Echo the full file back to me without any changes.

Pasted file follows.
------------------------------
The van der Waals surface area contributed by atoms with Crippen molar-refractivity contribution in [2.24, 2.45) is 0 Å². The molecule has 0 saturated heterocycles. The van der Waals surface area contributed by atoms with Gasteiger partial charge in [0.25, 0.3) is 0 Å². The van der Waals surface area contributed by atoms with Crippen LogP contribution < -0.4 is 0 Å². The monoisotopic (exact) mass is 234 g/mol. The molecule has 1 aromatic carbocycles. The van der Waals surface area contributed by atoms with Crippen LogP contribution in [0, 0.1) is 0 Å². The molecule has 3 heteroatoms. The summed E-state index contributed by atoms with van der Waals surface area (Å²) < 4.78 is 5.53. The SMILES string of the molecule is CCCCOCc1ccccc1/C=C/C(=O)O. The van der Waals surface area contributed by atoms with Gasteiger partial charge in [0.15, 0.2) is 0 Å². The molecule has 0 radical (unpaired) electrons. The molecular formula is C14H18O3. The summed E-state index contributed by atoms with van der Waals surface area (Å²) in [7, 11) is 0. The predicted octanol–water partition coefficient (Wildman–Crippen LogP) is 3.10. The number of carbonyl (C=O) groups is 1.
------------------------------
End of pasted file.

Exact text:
The van der Waals surface area contributed by atoms with Crippen molar-refractivity contribution in [2.24, 2.45) is 0 Å². The molecule has 0 saturated heterocycles. The van der Waals surface area contributed by atoms with Gasteiger partial charge in [0.25, 0.3) is 0 Å². The van der Waals surface area contributed by atoms with Crippen LogP contribution < -0.4 is 0 Å². The monoisotopic (exact) mass is 234 g/mol. The molecule has 1 aromatic carbocycles. The van der Waals surface area contributed by atoms with Crippen LogP contribution in [0, 0.1) is 0 Å². The molecule has 3 heteroatoms. The summed E-state index contributed by atoms with van der Waals surface area (Å²) < 4.78 is 5.53. The SMILES string of the molecule is CCCCOCc1ccccc1/C=C/C(=O)O. The van der Waals surface area contributed by atoms with Gasteiger partial charge in [0.15, 0.2) is 0 Å². The molecule has 0 radical (unpaired) electrons. The molecular formula is C14H18O3. The summed E-state index contributed by atoms with van der Waals surface area (Å²) in [7, 11) is 0. The predicted octanol–water partition coefficient (Wildman–Crippen LogP) is 3.10. The number of carbonyl (C=O) groups is 1.